B. Laenen et al. (2016): Geographical range in liverworts: does sex really matter? In PDF, Journal of Biogeography, 43: 627–635. See also here (abstract).
"... Our results challenge the long-held notion that spores, and not vegetative propagules, are involved in long-distance dispersal. Asexual reproduction seems to play a major role in shaping the global distribution patterns of liverworts ..."

B.B. Lamont et al. (2022): Gondwanan origin of the Dipterocarpaceae-Cistaceae-Bixaceae is supported by fossils, areocladograms, ecomorphological traits and tectonic-plate dynamics. Free access, Frontiers of Biogeography, 14.

! A.B. Leslie et al. (2012): Hemisphere-scale differences in conifer evolutionary dynamics. In PDF, PNAS, 109: 16217-16221. See also here.

J. Li et al. (2019): Mesozoic and Cenozoic palaeogeography, palaeoclimate and palaeoecology in the eastern Tethys. Abstract, Palaeogeography, Palaeoclimatology, Palaeoecology, 515: 1-5. See also here, and there (in PDF).

R. Li et al. (2018): Current progress and future prospects in phylofloristics. Open access, Plant Diversity.

Xingxue Li (1995), Book announcement: Fossil Floras Of China Through The Geological Ages. This expired link is available through the Internet Archive´s Wayback Machine.

C.V. Looy et al. (2014): Evidence for coal forest refugia in the seasonally dry Pennsylvanian tropical lowlands of the Illinois Basin, USA. PeerJ., 2.

! H. Ma et al. (2023): The global biogeography of tree leaf form and habit. Open access, Nature Plants,

Karl Mägdefrau (1956):
Paläobiologie der Pflanzen. PDF file (365 MB), in German. 443 p.; Fischer, Jena. DOI: 10.23689/fidgeo-3708.
See likewise here.

! S.R. Manchester et al. (2009): Eastern Asian endemic seed plant genera and their paleogeographic history throughout the Northern Hemisphere. Free access, Journal of Systematics and Evolution, 47: 1–42.

! P.D. Mannion et al. (2014): The latitudinal biodiversity gradient through deep time. Free access, Trends in Ecology &&xnbsp;Evolution, 29: 42-50.
"... Deep-time studies indicate that a tropical peak and poleward decline in species diversity has not been a persistent pattern throughout the Phanerozoic, but is restricted to intervals of the Palaeozoic and the past 30 million years. A tropical peak might characterise cold icehouse climatic regimes, whereas warmer greenhouse regimes display temperate diversity peaks or flattened gradients. ..."
Note figure 3: The Late Cretaceous dinosaur latitudinal biodiversity gradient.
! Figure 4: The latitudinal biodiversity gradient (LBG) through the Phanerozoic.

P.S. Manos and M.J. Donoghue (2001): Progress in Northern Hemisphere phytogeography: An introduction. PDF file, Int. Jour. Plant Sci., 162.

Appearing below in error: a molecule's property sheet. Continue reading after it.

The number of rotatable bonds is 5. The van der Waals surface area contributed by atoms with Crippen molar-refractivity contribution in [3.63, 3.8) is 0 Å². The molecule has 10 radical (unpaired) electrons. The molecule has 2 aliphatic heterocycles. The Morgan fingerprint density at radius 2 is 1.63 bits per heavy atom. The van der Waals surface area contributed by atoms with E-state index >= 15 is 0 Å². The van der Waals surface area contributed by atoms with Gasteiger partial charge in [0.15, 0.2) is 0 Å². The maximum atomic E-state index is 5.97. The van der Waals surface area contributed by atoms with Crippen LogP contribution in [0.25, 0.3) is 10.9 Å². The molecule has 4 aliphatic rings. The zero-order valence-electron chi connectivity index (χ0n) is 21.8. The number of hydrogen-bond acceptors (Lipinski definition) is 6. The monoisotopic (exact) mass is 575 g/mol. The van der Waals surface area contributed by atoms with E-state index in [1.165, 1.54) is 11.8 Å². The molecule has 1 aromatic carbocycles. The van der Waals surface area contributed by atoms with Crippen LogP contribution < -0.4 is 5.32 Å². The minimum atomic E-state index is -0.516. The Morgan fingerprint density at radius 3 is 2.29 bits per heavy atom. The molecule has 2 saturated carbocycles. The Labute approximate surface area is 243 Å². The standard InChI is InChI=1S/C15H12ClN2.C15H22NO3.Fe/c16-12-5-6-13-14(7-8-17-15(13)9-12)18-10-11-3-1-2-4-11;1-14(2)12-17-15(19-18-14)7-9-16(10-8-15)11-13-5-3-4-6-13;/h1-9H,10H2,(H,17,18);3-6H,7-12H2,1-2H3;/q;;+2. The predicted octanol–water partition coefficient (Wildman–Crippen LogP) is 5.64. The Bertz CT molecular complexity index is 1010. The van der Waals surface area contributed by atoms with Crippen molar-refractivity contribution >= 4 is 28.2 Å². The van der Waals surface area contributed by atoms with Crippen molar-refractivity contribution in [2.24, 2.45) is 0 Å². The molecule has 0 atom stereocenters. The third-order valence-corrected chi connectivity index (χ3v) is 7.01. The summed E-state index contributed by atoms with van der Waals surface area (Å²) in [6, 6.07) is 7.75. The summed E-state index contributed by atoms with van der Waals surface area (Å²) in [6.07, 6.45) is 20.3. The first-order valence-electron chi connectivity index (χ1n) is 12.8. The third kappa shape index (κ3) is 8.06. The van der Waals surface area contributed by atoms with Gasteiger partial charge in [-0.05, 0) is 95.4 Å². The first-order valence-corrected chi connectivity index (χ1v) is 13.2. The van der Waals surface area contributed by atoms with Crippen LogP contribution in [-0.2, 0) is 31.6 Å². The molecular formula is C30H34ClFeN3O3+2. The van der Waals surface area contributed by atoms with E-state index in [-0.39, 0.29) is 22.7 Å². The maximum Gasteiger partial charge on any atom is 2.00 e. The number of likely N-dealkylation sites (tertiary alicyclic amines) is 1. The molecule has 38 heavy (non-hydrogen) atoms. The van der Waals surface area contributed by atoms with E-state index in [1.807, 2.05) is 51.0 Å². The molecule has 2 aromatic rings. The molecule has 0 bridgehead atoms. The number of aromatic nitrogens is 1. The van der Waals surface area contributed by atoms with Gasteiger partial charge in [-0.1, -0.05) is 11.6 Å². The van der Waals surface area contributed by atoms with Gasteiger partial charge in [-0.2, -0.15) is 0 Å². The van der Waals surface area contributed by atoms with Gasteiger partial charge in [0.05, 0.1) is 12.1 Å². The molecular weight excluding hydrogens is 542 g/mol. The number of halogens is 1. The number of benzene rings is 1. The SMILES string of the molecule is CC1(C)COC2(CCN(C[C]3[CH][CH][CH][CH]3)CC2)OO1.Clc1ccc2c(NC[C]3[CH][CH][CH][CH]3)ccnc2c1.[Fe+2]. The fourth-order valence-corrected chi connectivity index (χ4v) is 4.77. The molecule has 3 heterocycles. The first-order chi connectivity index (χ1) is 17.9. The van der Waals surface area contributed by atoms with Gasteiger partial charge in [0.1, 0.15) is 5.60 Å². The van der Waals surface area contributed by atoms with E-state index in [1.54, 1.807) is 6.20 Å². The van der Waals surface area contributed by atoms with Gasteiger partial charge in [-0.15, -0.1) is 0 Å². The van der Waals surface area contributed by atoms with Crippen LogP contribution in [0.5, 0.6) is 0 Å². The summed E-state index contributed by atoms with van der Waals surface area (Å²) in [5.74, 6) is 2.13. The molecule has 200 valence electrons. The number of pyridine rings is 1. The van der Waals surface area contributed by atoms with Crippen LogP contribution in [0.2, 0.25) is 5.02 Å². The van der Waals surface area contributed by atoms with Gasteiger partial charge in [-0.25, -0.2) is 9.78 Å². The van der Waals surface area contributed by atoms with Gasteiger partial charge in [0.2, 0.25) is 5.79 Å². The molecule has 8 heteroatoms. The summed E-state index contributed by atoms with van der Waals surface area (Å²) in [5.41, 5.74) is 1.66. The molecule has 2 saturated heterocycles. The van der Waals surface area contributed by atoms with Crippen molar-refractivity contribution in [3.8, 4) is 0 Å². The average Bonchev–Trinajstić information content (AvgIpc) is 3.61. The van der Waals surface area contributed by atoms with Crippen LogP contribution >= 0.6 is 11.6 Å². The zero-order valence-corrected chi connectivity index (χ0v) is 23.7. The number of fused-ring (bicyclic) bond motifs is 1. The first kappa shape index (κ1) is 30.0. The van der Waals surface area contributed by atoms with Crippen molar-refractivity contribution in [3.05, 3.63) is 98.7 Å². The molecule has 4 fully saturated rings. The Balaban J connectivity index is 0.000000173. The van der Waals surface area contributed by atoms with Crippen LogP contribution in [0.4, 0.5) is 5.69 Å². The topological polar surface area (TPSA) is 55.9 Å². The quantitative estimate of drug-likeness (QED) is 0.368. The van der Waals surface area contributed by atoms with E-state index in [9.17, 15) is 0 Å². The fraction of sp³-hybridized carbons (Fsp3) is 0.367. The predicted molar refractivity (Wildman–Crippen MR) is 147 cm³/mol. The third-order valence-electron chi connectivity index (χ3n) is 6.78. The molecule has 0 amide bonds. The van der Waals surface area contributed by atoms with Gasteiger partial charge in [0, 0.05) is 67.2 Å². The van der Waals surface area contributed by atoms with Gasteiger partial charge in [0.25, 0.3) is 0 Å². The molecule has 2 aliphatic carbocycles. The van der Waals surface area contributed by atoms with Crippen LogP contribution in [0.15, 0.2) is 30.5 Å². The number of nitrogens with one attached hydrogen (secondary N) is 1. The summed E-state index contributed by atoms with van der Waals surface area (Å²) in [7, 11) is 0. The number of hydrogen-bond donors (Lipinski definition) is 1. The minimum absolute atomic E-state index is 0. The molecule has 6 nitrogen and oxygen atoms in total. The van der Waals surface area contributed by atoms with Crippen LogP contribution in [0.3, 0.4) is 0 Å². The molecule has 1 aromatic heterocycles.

See also here.

! E. Martinetto et al. (2018): Worldwide temperate forests of the Neogene: Never more diverse? Abstract, in PDF. 10th European Palaeobotany and Palynology Conference, University College Dublin, Ireland.
See also here.

C. Mays and S. McLoughlin (2019): Caught between mass extinctions - the rise and fall of Dicroidium. In PDF.

! J.C. McElwain (2018): Paleobotany and global change: Important lessons for species to biomes from vegetation responses to past global change, In PDF, Annual review of plant biology, 69: 761–787. See also here

S. McLoughlin and C. Pott (2019): Plant mobility in the Mesozoic: Disseminule dispersal strategies of Chinese and Australian Middle Jurassic to Early Cretaceous plants. Abstract, Palaeogeography, Palaeoclimatology, Palaeoecology, 515: 47-69. See also here (in PDF).

S. McLoughlin (2011): Glossopteris - insights into the architecture and relationships of an iconic Permian Gondwanan plant. In PDF, J. Botan. Soc. Bengal 65: 1-14.

! Stephen McLoughlin (2001): The breakup history of Gondwana and its impact on pre-Cenozoic floristic provincialism. In PDF, Australian Journal of Botany, 49: 271-300. See also here (abstract).

! I.P. Montañez et al. (2016: Climate, pCO2 and terrestrial carbon cycle linkages during late Palaeozoic glacial–interglacial cycles. In PDF, Nature Geoscience, 9: 824–828.
See also here.
Note figure 2: Consensus pCO2 curves defined by LOESS analysis of combined pedogenic carbonate- and fossil plant-based CO2 estimates.

J. Murienne et al. (2015): A living fossil tale of Pangaean biogeography. In PDF, Proc. R. Soc. B, 281. See also here.

! H. Nowak et al. (2020): Palaeophytogeographical Patterns Across the Permian–Triassic Boundary. Open access, Front. Earth Sci.

! S. Opluštil et al. (2022): Carboniferous macrofloral biostratigraphy: an overview. Abstract, Geological Society, London, Special Publications, 512: 813-863.

Paleogeographic Atlas Project, University of Chicago: Jurassic Floras and Climate.
Website outdated. The link is to a version archived by the Internet Archive´s Wayback Machine.

H.S. Pardoe et al. (2021): Palaeobotanical experiences of plant diversity in deep time. 2: How to measure and analyse past plant biodiversity. In PDF, Palaeogeography, Palaeoclimatology, Palaeoecology, 580. See also here.